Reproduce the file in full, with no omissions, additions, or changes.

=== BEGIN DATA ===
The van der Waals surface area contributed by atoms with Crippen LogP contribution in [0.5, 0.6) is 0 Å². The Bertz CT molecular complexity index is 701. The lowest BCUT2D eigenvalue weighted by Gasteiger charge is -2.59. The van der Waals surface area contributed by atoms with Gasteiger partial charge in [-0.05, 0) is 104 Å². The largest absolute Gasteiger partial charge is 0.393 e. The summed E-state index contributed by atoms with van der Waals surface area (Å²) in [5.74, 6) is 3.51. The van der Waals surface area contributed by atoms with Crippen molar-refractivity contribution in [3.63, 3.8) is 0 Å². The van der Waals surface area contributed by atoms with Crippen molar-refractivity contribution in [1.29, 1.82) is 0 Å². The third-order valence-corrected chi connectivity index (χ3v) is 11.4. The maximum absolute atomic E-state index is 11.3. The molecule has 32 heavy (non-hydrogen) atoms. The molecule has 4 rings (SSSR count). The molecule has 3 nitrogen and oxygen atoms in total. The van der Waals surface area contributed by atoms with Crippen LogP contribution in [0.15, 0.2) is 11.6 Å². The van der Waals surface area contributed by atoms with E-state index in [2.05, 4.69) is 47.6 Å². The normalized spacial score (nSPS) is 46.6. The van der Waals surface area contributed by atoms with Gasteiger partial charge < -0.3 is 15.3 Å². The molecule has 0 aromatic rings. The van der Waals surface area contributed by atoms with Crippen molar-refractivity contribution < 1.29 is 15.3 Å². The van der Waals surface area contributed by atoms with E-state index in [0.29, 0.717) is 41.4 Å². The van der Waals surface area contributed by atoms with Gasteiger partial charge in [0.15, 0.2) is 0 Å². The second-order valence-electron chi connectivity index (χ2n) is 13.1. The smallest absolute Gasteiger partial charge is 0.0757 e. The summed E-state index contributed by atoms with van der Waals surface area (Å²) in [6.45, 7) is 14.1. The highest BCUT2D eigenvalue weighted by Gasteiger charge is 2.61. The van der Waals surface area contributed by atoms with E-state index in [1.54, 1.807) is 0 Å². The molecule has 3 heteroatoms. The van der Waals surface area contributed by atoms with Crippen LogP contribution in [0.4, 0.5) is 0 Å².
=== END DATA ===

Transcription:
The van der Waals surface area contributed by atoms with Crippen LogP contribution in [0.5, 0.6) is 0 Å². The Bertz CT molecular complexity index is 701. The lowest BCUT2D eigenvalue weighted by Gasteiger charge is -2.59. The van der Waals surface area contributed by atoms with Gasteiger partial charge in [-0.05, 0) is 104 Å². The largest absolute Gasteiger partial charge is 0.393 e. The summed E-state index contributed by atoms with van der Waals surface area (Å²) in [5.74, 6) is 3.51. The van der Waals surface area contributed by atoms with Crippen molar-refractivity contribution in [3.63, 3.8) is 0 Å². The van der Waals surface area contributed by atoms with Crippen molar-refractivity contribution in [1.29, 1.82) is 0 Å². The third-order valence-corrected chi connectivity index (χ3v) is 11.4. The maximum absolute atomic E-state index is 11.3. The molecule has 32 heavy (non-hydrogen) atoms. The molecule has 4 rings (SSSR count). The molecule has 3 nitrogen and oxygen atoms in total. The van der Waals surface area contributed by atoms with Crippen LogP contribution in [0.15, 0.2) is 11.6 Å². The van der Waals surface area contributed by atoms with E-state index in [2.05, 4.69) is 47.6 Å². The normalized spacial score (nSPS) is 46.6. The van der Waals surface area contributed by atoms with Gasteiger partial charge < -0.3 is 15.3 Å². The molecule has 0 aromatic rings. The van der Waals surface area contributed by atoms with Crippen molar-refractivity contribution < 1.29 is 15.3 Å². The van der Waals surface area contributed by atoms with E-state index in [0.29, 0.717) is 41.4 Å². The van der Waals surface area contributed by atoms with Gasteiger partial charge in [0.15, 0.2) is 0 Å². The second-order valence-electron chi connectivity index (χ2n) is 13.1. The smallest absolute Gasteiger partial charge is 0.0757 e. The summed E-state index contributed by atoms with van der Waals surface area (Å²) in [6.45, 7) is 14.1. The highest BCUT2D eigenvalue weighted by Gasteiger charge is 2.61. The van der Waals surface area contributed by atoms with E-state index in [1.54, 1.807) is 0 Å². The molecule has 3 heteroatoms. The van der Waals surface area contributed by atoms with Crippen LogP contribution in [0.4, 0.5) is 0 Å².